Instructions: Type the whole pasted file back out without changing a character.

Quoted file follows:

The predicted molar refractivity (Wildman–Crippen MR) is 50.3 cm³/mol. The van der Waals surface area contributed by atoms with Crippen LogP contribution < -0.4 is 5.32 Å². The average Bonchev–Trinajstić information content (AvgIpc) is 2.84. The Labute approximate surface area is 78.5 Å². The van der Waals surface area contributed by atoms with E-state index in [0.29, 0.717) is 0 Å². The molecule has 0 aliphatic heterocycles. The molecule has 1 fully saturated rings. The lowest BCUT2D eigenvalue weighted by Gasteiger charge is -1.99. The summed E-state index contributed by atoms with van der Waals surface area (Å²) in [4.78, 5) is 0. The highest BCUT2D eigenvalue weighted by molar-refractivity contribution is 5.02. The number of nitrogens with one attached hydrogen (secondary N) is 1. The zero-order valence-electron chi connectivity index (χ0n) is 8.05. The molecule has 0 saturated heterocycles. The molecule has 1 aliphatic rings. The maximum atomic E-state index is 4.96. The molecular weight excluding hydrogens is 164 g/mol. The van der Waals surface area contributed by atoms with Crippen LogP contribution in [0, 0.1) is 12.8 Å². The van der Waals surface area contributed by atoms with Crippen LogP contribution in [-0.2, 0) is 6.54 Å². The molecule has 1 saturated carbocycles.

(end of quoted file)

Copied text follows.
The predicted molar refractivity (Wildman–Crippen MR) is 50.3 cm³/mol. The van der Waals surface area contributed by atoms with Crippen LogP contribution < -0.4 is 5.32 Å². The average Bonchev–Trinajstić information content (AvgIpc) is 2.84. The Labute approximate surface area is 78.5 Å². The van der Waals surface area contributed by atoms with E-state index in [0.29, 0.717) is 0 Å². The molecule has 0 aliphatic heterocycles. The molecule has 1 fully saturated rings. The lowest BCUT2D eigenvalue weighted by Gasteiger charge is -1.99. The summed E-state index contributed by atoms with van der Waals surface area (Å²) in [4.78, 5) is 0. The highest BCUT2D eigenvalue weighted by molar-refractivity contribution is 5.02. The number of nitrogens with one attached hydrogen (secondary N) is 1. The zero-order valence-electron chi connectivity index (χ0n) is 8.05. The molecule has 0 saturated heterocycles. The molecule has 1 aliphatic rings. The maximum atomic E-state index is 4.96. The molecular weight excluding hydrogens is 164 g/mol. The van der Waals surface area contributed by atoms with Crippen LogP contribution in [0, 0.1) is 12.8 Å². The van der Waals surface area contributed by atoms with Crippen LogP contribution in [-0.2, 0) is 6.54 Å². The molecule has 1 saturated carbocycles.